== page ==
Author Topic: Q1: TUT 0801  (Read 1709 times)

Victor Ivrii

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Q1: TUT 0801
« on: September 28, 2018, 03:37:29 PM »
Find the solution of the given initial value problem
\begin{equation*}
y' - y = 2te^{2t},\qquad y(0)=1.
\end{equation*}

Wenhan Sheng

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Re: Q1: TUT 0801
« Reply #1 on: September 28, 2018, 04:52:41 PM »
Solution in the following PDF file

Victor Ivrii

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Re: Q1: TUT 0801
« Reply #2 on: September 29, 2018, 07:53:50 PM »
Waiting for a typed solution.

Wei Cui

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Re: Q1: TUT 0801
« Reply #3 on: September 29, 2018, 09:35:40 PM »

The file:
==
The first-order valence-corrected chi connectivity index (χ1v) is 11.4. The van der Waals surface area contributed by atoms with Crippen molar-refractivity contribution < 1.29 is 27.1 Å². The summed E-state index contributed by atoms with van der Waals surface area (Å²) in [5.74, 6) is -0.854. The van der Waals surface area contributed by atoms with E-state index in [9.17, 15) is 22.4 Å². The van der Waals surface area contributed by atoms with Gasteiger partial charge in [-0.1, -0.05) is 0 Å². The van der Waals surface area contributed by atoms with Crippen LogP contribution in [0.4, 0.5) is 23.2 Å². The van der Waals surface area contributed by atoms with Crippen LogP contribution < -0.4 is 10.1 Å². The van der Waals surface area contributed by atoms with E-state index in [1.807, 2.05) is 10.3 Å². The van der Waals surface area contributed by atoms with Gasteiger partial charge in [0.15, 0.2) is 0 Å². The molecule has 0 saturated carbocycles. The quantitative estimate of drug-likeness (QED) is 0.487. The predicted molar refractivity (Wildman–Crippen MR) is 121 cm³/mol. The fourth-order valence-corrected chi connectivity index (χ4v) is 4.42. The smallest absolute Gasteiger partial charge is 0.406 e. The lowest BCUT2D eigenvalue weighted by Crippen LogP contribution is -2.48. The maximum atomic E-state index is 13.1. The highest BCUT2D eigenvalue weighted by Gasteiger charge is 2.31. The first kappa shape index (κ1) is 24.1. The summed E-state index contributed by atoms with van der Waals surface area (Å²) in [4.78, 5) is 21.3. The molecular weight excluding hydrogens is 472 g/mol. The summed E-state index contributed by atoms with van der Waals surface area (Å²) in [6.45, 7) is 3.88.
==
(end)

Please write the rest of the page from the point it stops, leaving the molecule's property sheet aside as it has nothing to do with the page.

Question: $y^{'} - y = 2te^{2t}$,   $y(0) = 1$

$p(t) = -1$,   $g(t) = 2te^{2t}$

$u(t) = e^{\int -1dt} = e^{-t}$

multiply both sides with $u$, then we get:

$e^{-t}y^{'}-e^{-t}y=2te^{t}$

$(e^{-t}y)^{'} = 2te^{t}$

$d(e^{-t}y)= 2te^{t}dt$

$e^{-t}y=\int 2te^{t}dt$

$e^{-t}y = 2e^{t}(t-1)+C$

$y = 2e^{2t}(t-1)+Ce^{t}$

Since $y(0) = 1 \implies 1= 2\times e^{0}(0-1)+Ce^{0}$, then we get $C =3$

Therefore, general solution is: $y = 2e^{2t}(t-1)+3e^{t}$
« Last Edit: September 29, 2018, 09:57:57 PM by Wei Cui »